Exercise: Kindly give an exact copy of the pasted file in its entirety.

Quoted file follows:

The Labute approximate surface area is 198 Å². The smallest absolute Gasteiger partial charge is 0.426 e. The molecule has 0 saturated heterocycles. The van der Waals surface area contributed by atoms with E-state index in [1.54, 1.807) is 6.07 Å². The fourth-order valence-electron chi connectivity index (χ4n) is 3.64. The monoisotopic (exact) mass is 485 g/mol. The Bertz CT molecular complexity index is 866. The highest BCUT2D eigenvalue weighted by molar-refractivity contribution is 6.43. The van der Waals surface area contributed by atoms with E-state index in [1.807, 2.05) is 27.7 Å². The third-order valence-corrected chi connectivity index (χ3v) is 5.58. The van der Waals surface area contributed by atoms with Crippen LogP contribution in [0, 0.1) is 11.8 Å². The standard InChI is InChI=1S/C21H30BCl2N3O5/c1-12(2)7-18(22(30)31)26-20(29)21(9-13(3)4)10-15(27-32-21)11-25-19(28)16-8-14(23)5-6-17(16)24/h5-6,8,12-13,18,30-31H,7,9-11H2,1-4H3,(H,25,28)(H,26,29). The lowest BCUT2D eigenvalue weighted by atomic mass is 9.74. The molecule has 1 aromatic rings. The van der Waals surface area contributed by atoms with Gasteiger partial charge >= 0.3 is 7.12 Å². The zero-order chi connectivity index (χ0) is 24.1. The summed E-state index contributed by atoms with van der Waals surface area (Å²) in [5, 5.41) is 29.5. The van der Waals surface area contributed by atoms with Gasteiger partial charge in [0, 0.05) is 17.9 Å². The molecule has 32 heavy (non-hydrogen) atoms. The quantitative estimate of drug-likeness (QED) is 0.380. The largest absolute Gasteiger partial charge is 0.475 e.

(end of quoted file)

The Labute approximate surface area is 198 Å². The smallest absolute Gasteiger partial charge is 0.426 e. The molecule has 0 saturated heterocycles. The van der Waals surface area contributed by atoms with E-state index in [1.54, 1.807) is 6.07 Å². The fourth-order valence-electron chi connectivity index (χ4n) is 3.64. The monoisotopic (exact) mass is 485 g/mol. The Bertz CT molecular complexity index is 866. The highest BCUT2D eigenvalue weighted by molar-refractivity contribution is 6.43. The van der Waals surface area contributed by atoms with E-state index in [1.807, 2.05) is 27.7 Å². The third-order valence-corrected chi connectivity index (χ3v) is 5.58. The van der Waals surface area contributed by atoms with Crippen LogP contribution in [0, 0.1) is 11.8 Å². The standard InChI is InChI=1S/C21H30BCl2N3O5/c1-12(2)7-18(22(30)31)26-20(29)21(9-13(3)4)10-15(27-32-21)11-25-19(28)16-8-14(23)5-6-17(16)24/h5-6,8,12-13,18,30-31H,7,9-11H2,1-4H3,(H,25,28)(H,26,29). The lowest BCUT2D eigenvalue weighted by atomic mass is 9.74. The molecule has 1 aromatic rings. The van der Waals surface area contributed by atoms with Gasteiger partial charge >= 0.3 is 7.12 Å². The zero-order chi connectivity index (χ0) is 24.1. The summed E-state index contributed by atoms with van der Waals surface area (Å²) in [5, 5.41) is 29.5. The van der Waals surface area contributed by atoms with Gasteiger partial charge in [0, 0.05) is 17.9 Å². The molecule has 32 heavy (non-hydrogen) atoms. The quantitative estimate of drug-likeness (QED) is 0.380. The largest absolute Gasteiger partial charge is 0.475 e.